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Clinical review: Is lack of recombinant growth hormone (GH)-releasing hormone in the United States a setback or time to consider glucagon testing for adult GH deficiency?

CONTEXT: The use of the combined GHRH and arginine (GHRH-ARG) test has gained increasing acceptance in the United States as a reliable alternative test to the insulin tolerance test (ITT) for diagnosing adult GH deficiency (GHD). In July 2008, the only manufacturer of recombinant GHRH in the United States, EMD Serono, Inc., announced the discontinuation of Geref, thus raising the question of which reliable alternative GH stimulation test should practicing endocrinologists be considering in place of the GHRH-ARG test. In this article, we review the existing published data and consensus guidelines and provide recommendations for alternative stimulation tests to the GHRH-ARG test.

EVIDENCE ACQUISITION: The major source of data acquisition included PubMed search strategies and personal experience of the authors from clinical experience.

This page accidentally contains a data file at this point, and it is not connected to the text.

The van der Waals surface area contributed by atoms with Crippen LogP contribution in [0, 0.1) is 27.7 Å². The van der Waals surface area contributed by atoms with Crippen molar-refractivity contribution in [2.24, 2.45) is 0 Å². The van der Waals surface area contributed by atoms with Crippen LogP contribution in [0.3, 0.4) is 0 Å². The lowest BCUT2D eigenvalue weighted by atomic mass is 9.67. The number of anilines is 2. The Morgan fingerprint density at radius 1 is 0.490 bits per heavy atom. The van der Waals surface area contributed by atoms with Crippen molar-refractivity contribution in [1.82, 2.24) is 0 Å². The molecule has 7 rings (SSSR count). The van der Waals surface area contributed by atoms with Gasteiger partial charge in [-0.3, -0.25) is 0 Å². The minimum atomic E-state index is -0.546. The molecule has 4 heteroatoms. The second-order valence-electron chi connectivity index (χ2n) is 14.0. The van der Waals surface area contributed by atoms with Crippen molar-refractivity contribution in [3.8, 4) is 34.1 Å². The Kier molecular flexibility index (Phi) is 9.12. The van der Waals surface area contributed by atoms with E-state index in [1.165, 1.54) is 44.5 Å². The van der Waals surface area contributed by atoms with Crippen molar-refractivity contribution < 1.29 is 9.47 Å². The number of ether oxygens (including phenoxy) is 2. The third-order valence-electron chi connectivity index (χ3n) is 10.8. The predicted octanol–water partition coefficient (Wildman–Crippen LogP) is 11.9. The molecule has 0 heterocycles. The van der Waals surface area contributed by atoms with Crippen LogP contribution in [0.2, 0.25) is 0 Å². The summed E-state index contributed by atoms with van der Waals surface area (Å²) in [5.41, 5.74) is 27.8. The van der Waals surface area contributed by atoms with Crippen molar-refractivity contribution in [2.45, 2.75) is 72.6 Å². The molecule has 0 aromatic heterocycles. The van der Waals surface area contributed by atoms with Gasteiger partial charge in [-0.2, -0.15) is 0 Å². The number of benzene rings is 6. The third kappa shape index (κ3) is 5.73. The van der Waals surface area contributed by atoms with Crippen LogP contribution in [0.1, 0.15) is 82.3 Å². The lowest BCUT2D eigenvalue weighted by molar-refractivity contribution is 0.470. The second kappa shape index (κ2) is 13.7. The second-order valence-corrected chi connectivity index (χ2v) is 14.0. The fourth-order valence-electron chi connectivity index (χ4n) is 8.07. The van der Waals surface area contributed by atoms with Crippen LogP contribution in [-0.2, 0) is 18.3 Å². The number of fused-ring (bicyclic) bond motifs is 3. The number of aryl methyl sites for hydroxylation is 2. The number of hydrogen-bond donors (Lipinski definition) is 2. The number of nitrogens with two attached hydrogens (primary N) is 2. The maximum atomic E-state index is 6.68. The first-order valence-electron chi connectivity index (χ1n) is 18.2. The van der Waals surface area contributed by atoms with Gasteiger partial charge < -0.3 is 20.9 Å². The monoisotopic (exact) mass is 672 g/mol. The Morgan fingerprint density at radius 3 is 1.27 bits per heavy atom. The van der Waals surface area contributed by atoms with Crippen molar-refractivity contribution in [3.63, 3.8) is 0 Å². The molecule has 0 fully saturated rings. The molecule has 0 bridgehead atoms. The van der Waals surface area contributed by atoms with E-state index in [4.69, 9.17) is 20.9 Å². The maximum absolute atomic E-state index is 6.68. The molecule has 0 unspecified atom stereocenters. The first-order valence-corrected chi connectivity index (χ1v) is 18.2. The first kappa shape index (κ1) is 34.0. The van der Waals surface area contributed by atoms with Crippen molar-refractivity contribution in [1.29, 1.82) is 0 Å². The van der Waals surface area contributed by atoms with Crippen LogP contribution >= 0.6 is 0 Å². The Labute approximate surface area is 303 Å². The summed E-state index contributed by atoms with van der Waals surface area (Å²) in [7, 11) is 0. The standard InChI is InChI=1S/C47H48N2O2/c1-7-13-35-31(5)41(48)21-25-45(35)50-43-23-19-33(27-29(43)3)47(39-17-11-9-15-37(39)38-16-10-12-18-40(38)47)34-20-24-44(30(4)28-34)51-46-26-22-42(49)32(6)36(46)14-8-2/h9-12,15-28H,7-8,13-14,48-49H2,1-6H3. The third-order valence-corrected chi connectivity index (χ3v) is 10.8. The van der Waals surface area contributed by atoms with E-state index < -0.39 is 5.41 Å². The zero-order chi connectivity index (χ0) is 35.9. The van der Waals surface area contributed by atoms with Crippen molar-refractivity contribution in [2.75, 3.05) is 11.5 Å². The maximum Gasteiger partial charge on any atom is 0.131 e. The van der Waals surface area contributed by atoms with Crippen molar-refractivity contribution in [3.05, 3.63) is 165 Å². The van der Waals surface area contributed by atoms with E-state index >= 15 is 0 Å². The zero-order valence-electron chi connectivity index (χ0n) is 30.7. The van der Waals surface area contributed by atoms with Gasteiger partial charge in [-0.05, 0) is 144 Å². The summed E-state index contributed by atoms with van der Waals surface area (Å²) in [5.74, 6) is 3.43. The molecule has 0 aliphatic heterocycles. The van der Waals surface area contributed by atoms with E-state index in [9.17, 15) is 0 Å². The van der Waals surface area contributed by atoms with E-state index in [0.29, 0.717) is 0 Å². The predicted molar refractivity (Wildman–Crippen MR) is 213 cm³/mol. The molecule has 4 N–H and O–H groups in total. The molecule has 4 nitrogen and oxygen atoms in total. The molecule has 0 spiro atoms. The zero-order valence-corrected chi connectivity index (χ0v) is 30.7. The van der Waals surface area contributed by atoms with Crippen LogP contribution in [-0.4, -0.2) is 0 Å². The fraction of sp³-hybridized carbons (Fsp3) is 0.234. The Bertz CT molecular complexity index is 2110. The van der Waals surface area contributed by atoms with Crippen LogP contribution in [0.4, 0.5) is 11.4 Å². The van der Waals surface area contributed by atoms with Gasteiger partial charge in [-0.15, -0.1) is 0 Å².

EVIDENCE SYNTHESIS: Previous consensus guidelines and previous data assessing the reliability and discriminatory value of the GHRH-ARG, glucagon, ARG, and GH secretagogues on assessing GH reserve are discussed. Our recommendations for performing the glucagon stimulation test, potential drawbacks in conducting this test, and caveats in interpreting this test are also discussed.

CONCLUSIONS: The ITT should remain the test of choice in diagnosing adult GHD. However, when the ITT is not desirable and recombinant GHRH remains unavailable in the United States, we recommend the alternative to the GHRH-ARG test to be the glucagon stimulation test, based on its reliability and availability. Nevertheless, further studies into alternative GH stimulation tests that are available in the United States, comparable, and simpler to perform than the ITT in diagnosing adult GHD are still needed.

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